The interior of the 2009 Porsche Boxster is as fabulous as the exterior. Edmunds reports that "the array of interior controls, especially the audio and climate control systems, can be initially confusing." ConsumerGuide affirms that sentiment, allowing that although "the layout is logical" on the Porsche 2009 Boxster, the "audio and climate systems are governed by too many undersized, look-alike buttons." ConsumerGuide says the "racy design" of the interior "puts the tachometer appropriately dead-ahead on the instrument panel." Kelley Blue Book calls the interior "a modern interpretation of the classic Porsche look—notably the instrument panel."

The 2009 Porsche Boxster certainly looks like a Porsche—which is a pretty spiffy thing to say.

The 2009 Porsche Boxster offers incredible performance.

TheCarConnection.com loves driving the 2009 Porsche Boxster. This vehicle is engineered to be fun to drive through and through, and reviewers had nary a comment saying otherwise.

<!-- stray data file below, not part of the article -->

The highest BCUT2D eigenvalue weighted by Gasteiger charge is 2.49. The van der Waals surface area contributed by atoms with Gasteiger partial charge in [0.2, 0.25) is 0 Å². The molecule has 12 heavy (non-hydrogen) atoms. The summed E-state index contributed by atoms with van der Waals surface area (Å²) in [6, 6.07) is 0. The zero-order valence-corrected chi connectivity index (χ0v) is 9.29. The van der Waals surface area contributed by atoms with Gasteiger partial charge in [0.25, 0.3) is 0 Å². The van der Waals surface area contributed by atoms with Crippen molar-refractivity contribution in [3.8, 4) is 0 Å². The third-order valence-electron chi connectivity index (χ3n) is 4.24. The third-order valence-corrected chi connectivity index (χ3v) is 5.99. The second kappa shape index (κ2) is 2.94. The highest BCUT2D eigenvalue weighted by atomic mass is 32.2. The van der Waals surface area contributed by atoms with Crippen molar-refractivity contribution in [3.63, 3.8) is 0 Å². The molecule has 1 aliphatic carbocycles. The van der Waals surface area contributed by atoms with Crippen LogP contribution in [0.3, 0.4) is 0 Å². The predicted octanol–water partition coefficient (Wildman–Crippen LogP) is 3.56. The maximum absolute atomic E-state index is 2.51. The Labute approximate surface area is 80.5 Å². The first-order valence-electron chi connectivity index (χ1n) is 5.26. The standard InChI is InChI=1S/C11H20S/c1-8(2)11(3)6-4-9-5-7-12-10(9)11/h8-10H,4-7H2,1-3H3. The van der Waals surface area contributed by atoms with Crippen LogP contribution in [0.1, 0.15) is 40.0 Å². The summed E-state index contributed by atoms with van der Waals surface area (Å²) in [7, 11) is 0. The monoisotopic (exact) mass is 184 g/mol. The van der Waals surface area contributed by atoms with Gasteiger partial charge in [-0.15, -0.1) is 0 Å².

Edmunds reports that the 2009 Porsche Boxster is available with two engine choices: a "3.4-liter flat-6 that's good for 295 hp and 251 pound-feet of torque" on the Porsche Boxster S, while the base Porsche 2009 Boxster has "a 2.7-liter flat-6 providing 245 hp and 201 lb-ft of torque." (Porsche confirms the Boxster S makes 310 hp from the 3.4-liter six, and 255 hp from the base 2.9-liter six.) ConsumerGuide finds that "any Boxster has smooth, ready power for any situation," while "S versions are particularly strong as engine speed rises." Motor Trend points out that the 2009 Boxster's "visual testosterone is backed up with plenty of vitamins H and T from the engine room." Though both engines are strong, the 3.4-liter version powering the Porsche Boxster S receives understandably higher praise. For those who want to know, Motor Trend pegs the base Porsche 2009 Boxster at "5.8 sec" from "0-60 mph," and Edmunds states that a Porsche Boxster S can go "from zero to 60 mph in 5 seconds flat and hit the quarter-mile in 13.4 seconds."